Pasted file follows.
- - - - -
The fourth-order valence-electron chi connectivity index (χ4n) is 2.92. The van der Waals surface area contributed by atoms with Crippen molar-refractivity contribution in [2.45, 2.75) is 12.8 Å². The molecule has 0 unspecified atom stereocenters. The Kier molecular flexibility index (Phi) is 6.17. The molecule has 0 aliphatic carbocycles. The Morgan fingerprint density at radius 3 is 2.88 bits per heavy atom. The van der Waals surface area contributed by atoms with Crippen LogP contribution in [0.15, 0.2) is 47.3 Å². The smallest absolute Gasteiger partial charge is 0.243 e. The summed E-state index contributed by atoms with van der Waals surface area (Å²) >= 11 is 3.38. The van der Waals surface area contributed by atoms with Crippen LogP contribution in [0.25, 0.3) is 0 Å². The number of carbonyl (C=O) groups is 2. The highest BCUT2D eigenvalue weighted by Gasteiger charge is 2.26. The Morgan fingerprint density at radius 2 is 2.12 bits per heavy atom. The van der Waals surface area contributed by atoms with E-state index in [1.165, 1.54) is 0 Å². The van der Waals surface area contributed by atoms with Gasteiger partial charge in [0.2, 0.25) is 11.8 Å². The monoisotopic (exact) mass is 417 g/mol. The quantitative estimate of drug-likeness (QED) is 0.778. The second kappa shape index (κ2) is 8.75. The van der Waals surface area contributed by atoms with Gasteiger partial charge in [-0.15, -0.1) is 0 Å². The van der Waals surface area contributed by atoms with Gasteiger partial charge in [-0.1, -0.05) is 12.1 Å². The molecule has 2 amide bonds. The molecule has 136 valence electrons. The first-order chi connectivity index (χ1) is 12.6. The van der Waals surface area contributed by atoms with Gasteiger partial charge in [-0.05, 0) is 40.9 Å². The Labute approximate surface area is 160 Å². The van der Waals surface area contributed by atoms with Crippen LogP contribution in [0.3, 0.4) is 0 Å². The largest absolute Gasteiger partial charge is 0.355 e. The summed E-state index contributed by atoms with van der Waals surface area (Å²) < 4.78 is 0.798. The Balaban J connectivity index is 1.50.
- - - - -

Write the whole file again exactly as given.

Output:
The fourth-order valence-electron chi connectivity index (χ4n) is 2.92. The van der Waals surface area contributed by atoms with Crippen molar-refractivity contribution in [2.45, 2.75) is 12.8 Å². The molecule has 0 unspecified atom stereocenters. The Kier molecular flexibility index (Phi) is 6.17. The molecule has 0 aliphatic carbocycles. The Morgan fingerprint density at radius 3 is 2.88 bits per heavy atom. The van der Waals surface area contributed by atoms with Crippen LogP contribution in [0.15, 0.2) is 47.3 Å². The smallest absolute Gasteiger partial charge is 0.243 e. The summed E-state index contributed by atoms with van der Waals surface area (Å²) >= 11 is 3.38. The van der Waals surface area contributed by atoms with Crippen LogP contribution in [0.25, 0.3) is 0 Å². The number of carbonyl (C=O) groups is 2. The highest BCUT2D eigenvalue weighted by Gasteiger charge is 2.26. The Morgan fingerprint density at radius 2 is 2.12 bits per heavy atom. The van der Waals surface area contributed by atoms with E-state index in [1.165, 1.54) is 0 Å². The van der Waals surface area contributed by atoms with Gasteiger partial charge in [0.2, 0.25) is 11.8 Å². The monoisotopic (exact) mass is 417 g/mol. The quantitative estimate of drug-likeness (QED) is 0.778. The second kappa shape index (κ2) is 8.75. The van der Waals surface area contributed by atoms with Gasteiger partial charge in [-0.15, -0.1) is 0 Å². The van der Waals surface area contributed by atoms with Gasteiger partial charge in [-0.1, -0.05) is 12.1 Å². The molecule has 2 amide bonds. The molecule has 136 valence electrons. The first-order chi connectivity index (χ1) is 12.6. The van der Waals surface area contributed by atoms with Gasteiger partial charge in [-0.05, 0) is 40.9 Å². The Labute approximate surface area is 160 Å². The van der Waals surface area contributed by atoms with Crippen LogP contribution in [0.3, 0.4) is 0 Å². The largest absolute Gasteiger partial charge is 0.355 e. The summed E-state index contributed by atoms with van der Waals surface area (Å²) < 4.78 is 0.798. The Balaban J connectivity index is 1.50.